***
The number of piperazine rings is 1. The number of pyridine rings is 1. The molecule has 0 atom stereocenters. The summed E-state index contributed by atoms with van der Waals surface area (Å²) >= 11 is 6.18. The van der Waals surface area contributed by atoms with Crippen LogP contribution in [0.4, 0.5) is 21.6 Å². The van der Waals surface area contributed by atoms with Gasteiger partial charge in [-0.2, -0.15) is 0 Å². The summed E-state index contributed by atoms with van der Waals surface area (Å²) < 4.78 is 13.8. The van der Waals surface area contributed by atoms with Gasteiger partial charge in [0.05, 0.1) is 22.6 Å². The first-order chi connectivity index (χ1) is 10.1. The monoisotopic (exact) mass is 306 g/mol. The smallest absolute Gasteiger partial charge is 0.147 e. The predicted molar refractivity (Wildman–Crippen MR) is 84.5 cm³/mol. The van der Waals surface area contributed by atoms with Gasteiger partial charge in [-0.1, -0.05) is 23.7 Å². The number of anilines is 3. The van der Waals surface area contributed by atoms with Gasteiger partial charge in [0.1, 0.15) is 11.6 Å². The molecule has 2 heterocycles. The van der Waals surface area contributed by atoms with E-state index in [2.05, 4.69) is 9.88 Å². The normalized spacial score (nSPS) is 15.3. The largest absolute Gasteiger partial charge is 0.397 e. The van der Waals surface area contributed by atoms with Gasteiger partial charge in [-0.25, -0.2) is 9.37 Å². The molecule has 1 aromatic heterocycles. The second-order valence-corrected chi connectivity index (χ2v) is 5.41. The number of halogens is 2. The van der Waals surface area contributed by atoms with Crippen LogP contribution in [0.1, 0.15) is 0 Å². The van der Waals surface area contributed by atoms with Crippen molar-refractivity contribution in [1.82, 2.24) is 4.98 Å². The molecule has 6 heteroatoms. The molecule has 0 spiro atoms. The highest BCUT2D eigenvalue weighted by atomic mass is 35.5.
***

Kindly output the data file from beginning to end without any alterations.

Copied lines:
The number of piperazine rings is 1. The number of pyridine rings is 1. The molecule has 0 atom stereocenters. The summed E-state index contributed by atoms with van der Waals surface area (Å²) >= 11 is 6.18. The van der Waals surface area contributed by atoms with Crippen LogP contribution in [0.4, 0.5) is 21.6 Å². The van der Waals surface area contributed by atoms with Gasteiger partial charge in [-0.2, -0.15) is 0 Å². The summed E-state index contributed by atoms with van der Waals surface area (Å²) < 4.78 is 13.8. The van der Waals surface area contributed by atoms with Gasteiger partial charge in [0.05, 0.1) is 22.6 Å². The first-order chi connectivity index (χ1) is 10.1. The monoisotopic (exact) mass is 306 g/mol. The smallest absolute Gasteiger partial charge is 0.147 e. The predicted molar refractivity (Wildman–Crippen MR) is 84.5 cm³/mol. The van der Waals surface area contributed by atoms with Gasteiger partial charge in [-0.1, -0.05) is 23.7 Å². The number of anilines is 3. The van der Waals surface area contributed by atoms with Gasteiger partial charge in [0.1, 0.15) is 11.6 Å². The molecule has 2 heterocycles. The van der Waals surface area contributed by atoms with E-state index in [2.05, 4.69) is 9.88 Å². The normalized spacial score (nSPS) is 15.3. The largest absolute Gasteiger partial charge is 0.397 e. The van der Waals surface area contributed by atoms with Gasteiger partial charge in [-0.25, -0.2) is 9.37 Å². The molecule has 1 aromatic heterocycles. The second-order valence-corrected chi connectivity index (χ2v) is 5.41. The number of halogens is 2. The van der Waals surface area contributed by atoms with Crippen LogP contribution in [0.1, 0.15) is 0 Å². The van der Waals surface area contributed by atoms with Crippen molar-refractivity contribution in [1.82, 2.24) is 4.98 Å². The molecule has 6 heteroatoms. The molecule has 0 spiro atoms. The highest BCUT2D eigenvalue weighted by atomic mass is 35.5.